By Joel DeVyldere
What pits soda giant Pepsi against ice cream mogul Jerry Greenfield of Ben and Jerry’s? The soft drink company has thus far donated $1.4 million to oppose a referendum that would require the labeling of genetically modified foods (GMOs) in Oregon. Pepsi has been only slightly outspent by Monsanto, which has contributed $1.5 million to oppose the measure.
Greenfield announced last Thursday that he is re-branding a flavor to raise funds for the Oregonian labeling struggle. “Food Fight Fudge Brownie” now generates a dollar per scoop to promote Measure 92, a move Greenfield made earlier this year in his native Vermont to defend successful GMO-labeling legislation there.
With big debates on both sides of the fight, Oregonians may struggle to find the sweet spot that reflects how they feel about genetically modified foods. The Grocery Manufacturer’s Association (GMA), another major donor to the “No on 92” campaign, finds GMOs safe, cheap, tested, environmentally friendly, and full of world-altering potential.
According to GMA’s informational website, 70 to 80% of the foods we eat in the United States, both at home and away from home, contain ingredients that have been genetically modified.”
Human beings have a long and proud history of meddling with their crops. There is hardly an item on the supermarket shelf that hasn’t been tampered with over the years. Corn used to be tiny and inedible. Almonds used to be poisonous.
Our ancestors modified their staple foods unconsciously by choosing the juiciest fruit out in the wild and accidentally helping propagate its seeds. Supermarket-sized strawberries and blueberries are a 20th century feat of human-initiated crop modification. We’ve been doing this for centuries. We’ve been grafting, we’ve been manually selecting for genes and cross-breeding plants.
Measure 92, of course, does not seek to reverse the vital history of humans changing plants to fit their needs. GMOs are already clearly defined by the referendum as foods which have had their DNA modified in a lab.
Opponents of the measure have taken the fiscal high road. It would cost too much to find out which foods contain genetically engineered ingredients.
GMO foods have been on the shelves since 1994, when the FDA first approved GMO tomatoes. Today, a short 20 years later, the Center for Food Safety estimates that 75% or more of the food sold in the US contains ingredients with lab-tampered DNA. A full audit has never been done to sort out where each ingredient is coming from, and the effort required to do so would be enormous.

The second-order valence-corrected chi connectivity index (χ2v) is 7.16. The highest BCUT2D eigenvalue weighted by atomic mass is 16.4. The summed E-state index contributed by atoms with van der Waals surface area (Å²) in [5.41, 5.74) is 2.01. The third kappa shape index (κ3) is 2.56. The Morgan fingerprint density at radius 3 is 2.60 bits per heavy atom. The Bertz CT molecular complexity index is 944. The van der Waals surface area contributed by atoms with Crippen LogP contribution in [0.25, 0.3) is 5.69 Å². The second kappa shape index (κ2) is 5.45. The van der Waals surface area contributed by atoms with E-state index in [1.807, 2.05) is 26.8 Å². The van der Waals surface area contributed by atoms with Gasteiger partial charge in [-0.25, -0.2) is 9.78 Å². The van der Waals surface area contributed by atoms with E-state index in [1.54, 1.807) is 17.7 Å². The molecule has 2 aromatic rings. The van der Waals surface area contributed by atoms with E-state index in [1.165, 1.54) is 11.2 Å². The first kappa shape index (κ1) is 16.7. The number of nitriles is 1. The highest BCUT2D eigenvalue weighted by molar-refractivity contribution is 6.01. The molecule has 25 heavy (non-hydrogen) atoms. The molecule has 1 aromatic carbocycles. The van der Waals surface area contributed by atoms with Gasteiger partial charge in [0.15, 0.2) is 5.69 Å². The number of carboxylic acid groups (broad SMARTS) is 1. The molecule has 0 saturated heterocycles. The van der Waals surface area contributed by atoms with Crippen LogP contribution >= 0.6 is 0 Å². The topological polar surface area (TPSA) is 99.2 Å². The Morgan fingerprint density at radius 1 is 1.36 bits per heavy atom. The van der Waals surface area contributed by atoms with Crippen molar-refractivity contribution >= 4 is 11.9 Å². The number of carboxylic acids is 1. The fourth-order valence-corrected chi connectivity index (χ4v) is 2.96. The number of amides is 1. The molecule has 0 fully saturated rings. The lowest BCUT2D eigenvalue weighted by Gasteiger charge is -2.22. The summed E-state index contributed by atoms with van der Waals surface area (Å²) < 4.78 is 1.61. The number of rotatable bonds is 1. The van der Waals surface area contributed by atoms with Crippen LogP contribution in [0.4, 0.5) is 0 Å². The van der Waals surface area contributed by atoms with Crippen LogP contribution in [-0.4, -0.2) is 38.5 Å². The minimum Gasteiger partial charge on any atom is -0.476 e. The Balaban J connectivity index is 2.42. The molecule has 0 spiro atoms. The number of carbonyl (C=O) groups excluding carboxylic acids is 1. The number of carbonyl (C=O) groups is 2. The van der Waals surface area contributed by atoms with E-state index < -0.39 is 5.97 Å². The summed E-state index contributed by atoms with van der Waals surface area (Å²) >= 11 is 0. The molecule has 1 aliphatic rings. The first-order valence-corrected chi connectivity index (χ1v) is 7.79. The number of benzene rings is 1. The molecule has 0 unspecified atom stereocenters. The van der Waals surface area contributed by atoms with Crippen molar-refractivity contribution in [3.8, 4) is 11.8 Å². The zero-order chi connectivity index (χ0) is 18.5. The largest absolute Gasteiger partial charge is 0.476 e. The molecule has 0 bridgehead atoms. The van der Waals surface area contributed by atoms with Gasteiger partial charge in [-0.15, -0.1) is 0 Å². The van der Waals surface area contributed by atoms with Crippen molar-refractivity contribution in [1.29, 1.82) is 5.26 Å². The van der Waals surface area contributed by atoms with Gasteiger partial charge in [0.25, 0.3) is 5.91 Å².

Proponents of the measure cite concerns about basic right to choose. The text of the measure states that, “Labels provide informed consent and prevent consumer deception.” And while well-funded campaigns have struggled to make the right to know seem like an emotional and irrational choice, the international scientific consensus on the effects of GMOs on human health still amounts to a question mark.
To date, no long-term studies have been done to track the health effects of GMOs. The first human test is currently ongoing, and it encompasses everyone who gets their food from a market or restaurant in the US.
In practical terms, many Corvallis residents already select for non-GMO foods in the grocery store. By US law, any food that’s labeled organic can’t contain more than 5% GMO material. Independent organizations like the 3rd Street-based Oregon Tilth are authorized to analyze food items and determine whether or not they legally qualify to be organic.
The efforts of organic food manufacturers and distributors, while noble, are not enough to properly set up this experiment. We need to clearly establish two categories of guinea pigs: those who munch on GMO foods, and those who refuse to touch them.
Measure 92 gives us that opportunity. It makes the claim that “mandatory identification of foods produced with genetic engineering can provide a method for detecting, at a large epidemiological scale, the potential health effects of consuming such foods.”
If we think of our food system, then, as a giant experiment to determine the long-term health effects of GMOs on humans, only through labeling can we give Oregonians the option of being in the control group.